Monday, March 4, 2013


The trial of the dissident Amish sect convicted last month of conspiracy and hate crimes, brought to mind the experience I once had of being shunned. No, it wasn’t connected to the Amish or to any religious group at all. I was shunned by a patient. And it felt awful, worse than feeling invisible, it was as though I was dead.

Donald was very removed and distanced. He could sit in my office week after week and say nothing. At times I made interpretations about his silence, at other times I joined him in the silence. My sense was that he found the sessions tortuous, but he would neither confirm nor deny my perception. He never missed a session; he was always on time. 

There were times Donald would speak, but never about his silence or his feelings about me and our sessions. He told me a little about himself – he was thirty-five, had never been married, had a few friends, worked as an accountant, like to read and attend concerts. His parents divorced when he was little. They never paid much attention to him before the divorce and even less after it. He wanted more out of life. That’s why he came into therapy. But he couldn’t engage with me on any meaningful level. I talked with him about his difficulty in connecting beyond a surface level, but he didn’t respond to that either.

Working with him was both sad and frustrating. When I felt sad, I’d see him as an extremely damaged man who wanted desperately to connect, but was unable to do so. When I felt frustrated, I saw his withdrawal as hostile, as if he were saying either, “You can’t make me play by your rules” or “I’m not giving you what you want.” Interpreting either or both of my reactions got us nowhere. 

One day while standing in line at the grocery store, I looked around and saw my patient behind me. I knew he saw me. There was no way he couldn’t have. I started to smile and nod at him when I realized that he was most definitely not going to acknowledge me. It wasn’t that he looked away. It was as though he was looking through me, as though I wasn’t there, as though I were dead. I remembering thinking immediately that this must be what the Amish feel like if they’re being shunned – cut off from the community, dead to all friends and family.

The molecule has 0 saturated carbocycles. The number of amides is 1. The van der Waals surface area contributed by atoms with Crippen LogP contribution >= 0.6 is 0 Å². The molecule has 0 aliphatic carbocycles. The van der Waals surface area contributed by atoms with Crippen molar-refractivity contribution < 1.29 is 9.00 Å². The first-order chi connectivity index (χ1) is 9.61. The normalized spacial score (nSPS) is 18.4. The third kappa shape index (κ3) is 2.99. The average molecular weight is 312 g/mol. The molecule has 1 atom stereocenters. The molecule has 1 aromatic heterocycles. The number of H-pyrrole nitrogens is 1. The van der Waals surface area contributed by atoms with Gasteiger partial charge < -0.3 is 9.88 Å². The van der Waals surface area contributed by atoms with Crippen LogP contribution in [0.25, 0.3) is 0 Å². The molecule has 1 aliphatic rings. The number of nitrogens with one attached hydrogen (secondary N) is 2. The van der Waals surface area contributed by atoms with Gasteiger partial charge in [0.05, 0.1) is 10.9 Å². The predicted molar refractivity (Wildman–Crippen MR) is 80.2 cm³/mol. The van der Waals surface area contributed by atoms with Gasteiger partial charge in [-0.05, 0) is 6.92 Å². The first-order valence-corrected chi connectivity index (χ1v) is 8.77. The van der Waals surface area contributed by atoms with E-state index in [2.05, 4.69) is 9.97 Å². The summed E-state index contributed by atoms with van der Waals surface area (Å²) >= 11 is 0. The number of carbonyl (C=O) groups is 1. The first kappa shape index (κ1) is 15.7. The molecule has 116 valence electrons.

I found the experience extremely unsettling. And also enlightening. This must be what my patient had felt as a child, so ignored by his parents that he felt he wasn’t there, that he didn’t matter, that he might as well be dead. And this was the experience he was unconsciously trying to convey to me when he sat totally unresponsive in my office. He wanted me to feel completely ignored and unimportant, just as he had as a child. No wonder I felt him to be both damaged and angry. He was. I was eager for our next session. Now that I understood, I could finally help him. 

I glance at my watch. It’s five o’clock. He’s usually a bit early. Five after five. Donald’s never late. I start pacing my office. Ten after five. I reach for the phone and call him. No answer. I leave a message. The entire session passes. I haven’t heard from him.

And I don’t. Despite several phone calls and a letter, I get no response. I send yet another note with my final bill. He sends a check. He writes nothing.

I am again shunned. 

I have my own thoughts about what happened here, although of course they can never be confirmed. I think that even that brief non-connection in the grocery store was both too exposing and too intimate for Donald. If only for a moment, Donald would have had to perceive me as a person and personhood was not something that Donald could grant me when he had never experienced it himself. To open himself up to real human connection, Donald would have to feel all the pain and rage of being an ignored, neglected child. He couldn’t take the risk. 

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